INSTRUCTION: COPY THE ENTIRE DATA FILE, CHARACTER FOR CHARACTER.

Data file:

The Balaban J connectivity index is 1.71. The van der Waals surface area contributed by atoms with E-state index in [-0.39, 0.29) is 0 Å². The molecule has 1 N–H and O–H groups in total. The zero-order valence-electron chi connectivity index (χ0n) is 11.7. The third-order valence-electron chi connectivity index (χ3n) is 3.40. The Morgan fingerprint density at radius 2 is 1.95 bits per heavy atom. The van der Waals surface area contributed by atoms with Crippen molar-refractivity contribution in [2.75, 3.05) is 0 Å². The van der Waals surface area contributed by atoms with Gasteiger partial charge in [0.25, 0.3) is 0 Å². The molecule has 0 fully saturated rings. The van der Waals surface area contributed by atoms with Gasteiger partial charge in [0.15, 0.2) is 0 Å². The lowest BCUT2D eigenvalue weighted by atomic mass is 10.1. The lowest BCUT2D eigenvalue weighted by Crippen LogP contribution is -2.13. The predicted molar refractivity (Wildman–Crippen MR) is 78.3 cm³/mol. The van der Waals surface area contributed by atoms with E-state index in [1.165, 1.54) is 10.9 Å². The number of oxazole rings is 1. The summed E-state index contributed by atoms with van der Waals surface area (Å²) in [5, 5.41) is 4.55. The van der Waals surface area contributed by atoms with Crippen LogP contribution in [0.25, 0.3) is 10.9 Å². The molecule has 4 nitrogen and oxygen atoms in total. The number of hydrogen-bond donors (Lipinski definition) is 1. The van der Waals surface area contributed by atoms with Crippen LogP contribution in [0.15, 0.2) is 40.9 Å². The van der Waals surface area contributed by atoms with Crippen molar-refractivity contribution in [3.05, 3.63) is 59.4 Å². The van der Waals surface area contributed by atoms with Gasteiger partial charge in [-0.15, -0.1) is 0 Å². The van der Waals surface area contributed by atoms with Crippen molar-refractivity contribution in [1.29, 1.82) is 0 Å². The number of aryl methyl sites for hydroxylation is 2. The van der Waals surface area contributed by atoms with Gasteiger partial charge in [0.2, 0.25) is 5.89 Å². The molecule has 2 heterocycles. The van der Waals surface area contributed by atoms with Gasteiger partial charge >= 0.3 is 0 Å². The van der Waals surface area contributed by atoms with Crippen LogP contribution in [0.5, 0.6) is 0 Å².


The Balaban J connectivity index is 1.71. The van der Waals surface area contributed by atoms with E-state index in [-0.39, 0.29) is 0 Å². The molecule has 1 N–H and O–H groups in total. The zero-order valence-electron chi connectivity index (χ0n) is 11.7. The third-order valence-electron chi connectivity index (χ3n) is 3.40. The Morgan fingerprint density at radius 2 is 1.95 bits per heavy atom. The van der Waals surface area contributed by atoms with Crippen molar-refractivity contribution in [2.75, 3.05) is 0 Å². The van der Waals surface area contributed by atoms with Gasteiger partial charge in [0.25, 0.3) is 0 Å². The molecule has 0 fully saturated rings. The van der Waals surface area contributed by atoms with Gasteiger partial charge in [0.15, 0.2) is 0 Å². The lowest BCUT2D eigenvalue weighted by atomic mass is 10.1. The lowest BCUT2D eigenvalue weighted by Crippen LogP contribution is -2.13. The predicted molar refractivity (Wildman–Crippen MR) is 78.3 cm³/mol. The van der Waals surface area contributed by atoms with E-state index in [1.165, 1.54) is 10.9 Å². The number of oxazole rings is 1. The summed E-state index contributed by atoms with van der Waals surface area (Å²) in [5, 5.41) is 4.55. The van der Waals surface area contributed by atoms with Crippen LogP contribution in [0.25, 0.3) is 10.9 Å². The molecule has 4 nitrogen and oxygen atoms in total. The number of hydrogen-bond donors (Lipinski definition) is 1. The van der Waals surface area contributed by atoms with Crippen LogP contribution in [0.15, 0.2) is 40.9 Å². The van der Waals surface area contributed by atoms with Crippen molar-refractivity contribution in [3.05, 3.63) is 59.4 Å². The van der Waals surface area contributed by atoms with Gasteiger partial charge in [-0.15, -0.1) is 0 Å². The van der Waals surface area contributed by atoms with Crippen molar-refractivity contribution in [1.29, 1.82) is 0 Å². The number of aryl methyl sites for hydroxylation is 2. The van der Waals surface area contributed by atoms with Gasteiger partial charge in [0.2, 0.25) is 5.89 Å². The molecule has 2 heterocycles. The van der Waals surface area contributed by atoms with Gasteiger partial charge >= 0.3 is 0 Å². The van der Waals surface area contributed by atoms with Crippen LogP contribution in [0.5, 0.6) is 0 Å².